In India, I saw people with cell phones all across the country, in huge cities and in rural villages. Cell phones are relatively cheap to purchase and operate in India, and there are over 12 major service providers. I’m not sure if it’s the competition that keeps things cheap, but, whatever the reason, it makes for an affordable means of contact for millions there, even the poor. Still, the data is stunning:
48 million people worldwide have cell phones but no electricity, often charging their phones with car batteries.
Created by: MBA Online
I’m thinking a lot about food lately. Often my food consumption goes without a lot of thought, such as a quick run to the local Subway for a sandwich which I can mindlessly eat at my desk while I read or do other tasks. I tend to get the same sandwich most days, so I don’t even have to think about what’s on the Subway menu. If I bring lunch from home, it’s usually the same ham sandwich. The only variation is if I’m dieting, then I skip the cheese and mayo. Otherwise, it’s pretty routine.
During my weeks in India, food became something to think about several times each day. As a traveler, you don’t always know where your next meal will come from, or what it will contain. There’s an element of surprise to it, and more than a little trust involved. There was certainly no lack of food for us and, despite more walking, I came home two pounds heavier than when I left. Food was given generously and graciously with a lot of attention to our Western tastes.
In homes and in restaurants in India, there’s an intentionality about food; real planning is involved. Meals there consisted of smaller portions, but more dishes. It wasn’t uncommon for 10-12 items to be placed on the table for each meal: salads, a variety of breads, curries, fruits, rice, sauces, vegetables, and potatoes…and that’s just for lunch. Breakfast and dinner had similar quantities and varieties of items.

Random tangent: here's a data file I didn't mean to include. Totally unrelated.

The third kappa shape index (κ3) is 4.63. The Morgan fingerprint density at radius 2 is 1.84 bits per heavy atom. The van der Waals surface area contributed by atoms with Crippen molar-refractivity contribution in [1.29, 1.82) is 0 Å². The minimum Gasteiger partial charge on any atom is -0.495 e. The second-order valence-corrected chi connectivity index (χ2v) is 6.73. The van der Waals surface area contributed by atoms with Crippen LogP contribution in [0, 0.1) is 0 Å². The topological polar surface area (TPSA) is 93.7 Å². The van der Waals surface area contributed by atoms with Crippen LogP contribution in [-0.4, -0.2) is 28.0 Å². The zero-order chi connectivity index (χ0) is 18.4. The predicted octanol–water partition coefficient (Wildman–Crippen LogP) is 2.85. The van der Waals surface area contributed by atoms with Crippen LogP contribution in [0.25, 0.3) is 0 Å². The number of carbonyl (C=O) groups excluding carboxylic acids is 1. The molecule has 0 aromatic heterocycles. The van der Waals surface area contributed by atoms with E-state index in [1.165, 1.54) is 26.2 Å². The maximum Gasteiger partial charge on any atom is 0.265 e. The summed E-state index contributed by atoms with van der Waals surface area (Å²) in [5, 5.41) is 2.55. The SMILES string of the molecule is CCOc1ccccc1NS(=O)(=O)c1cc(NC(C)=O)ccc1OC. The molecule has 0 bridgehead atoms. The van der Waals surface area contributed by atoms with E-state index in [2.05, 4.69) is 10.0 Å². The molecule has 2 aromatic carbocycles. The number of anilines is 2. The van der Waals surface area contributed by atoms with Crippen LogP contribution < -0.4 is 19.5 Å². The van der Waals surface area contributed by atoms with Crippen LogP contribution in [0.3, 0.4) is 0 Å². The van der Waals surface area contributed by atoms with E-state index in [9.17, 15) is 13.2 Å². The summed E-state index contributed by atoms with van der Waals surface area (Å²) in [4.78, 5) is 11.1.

Food is eaten with the hands in India, as it is in many places. That’s more than a little disconcerting to us who are used to forks and knives. Meats are pre-cut into bite-sized pieces, often covered in gravy–some spicy, some not–to be mixed with rice by one’s fingers. There’s a lot of movement on the Indian plate with diners constantly mixing and moving items around with their hands. I tried their method and used my fingers for a couple of meals, but I was rather sloppy and it was clear that I’m much more comfortable with steel utensils to deliver the goodies to my mouth. But there’s something basic about using one’s hands. Somehow the experience ties a person to the food they are eating. Dinner is more organic, not in the sense of being “pesticide-free”, but in the experience of eating with one’s whole body. The hands and eyes experience the temperature and the texture of the food before the tongue ever tastes it. There’s a sense of integrity about it all.
There’s much less manufactured food, too, as most dishes are from scratch ingredients and fresh produce. We had pineapple right out of the garden; papaya and mango, tomatoes and guava from the back yard. There were more varieties of banana than I could count, and figs and pomegranates and coconuts everywhere. Chicken and lamb often come from one’s own village.
The Indian palate is vastly different from the American one. India is the source of many spices, and dishes reflect the richness of those flavors, some familiar and some exotic. The American diet seems terribly bland and flavorless to Indians, I was told. It seems to me that Indian food is full of opposites: fiery hot curries with a side of cold plain yogurt to reduce the inflammation, tender meats and crisp salads, well-seasoned lentils with plain rice, salty fried breads cooked with biting black pepper, and for a finishing touch, sweet, creamy ice creams and puddings. I tried it all and then some, so I guess I’m lucky I only brought two pounds back with me.
I like the English tradition of afternoon tea in India, with the hot beverage (whether coffee or tea) steeped darkly and mixed with steamed milk and a generous helping of sugar. There are always cookies (“biscuits” in the English parlance) with tea. Often potato chips or a piece of cake showed up at tea time, too. I was reluctant at first to have hot tea in the 95-degree heat, but our hosts were convincing that a hot beverage in the afternoon actually helps the body handle the heat better. There’s mid-morning and mid-afternoon tea. Evening dinner was often after 8 p.m. Lunch tended to be the heavier meal.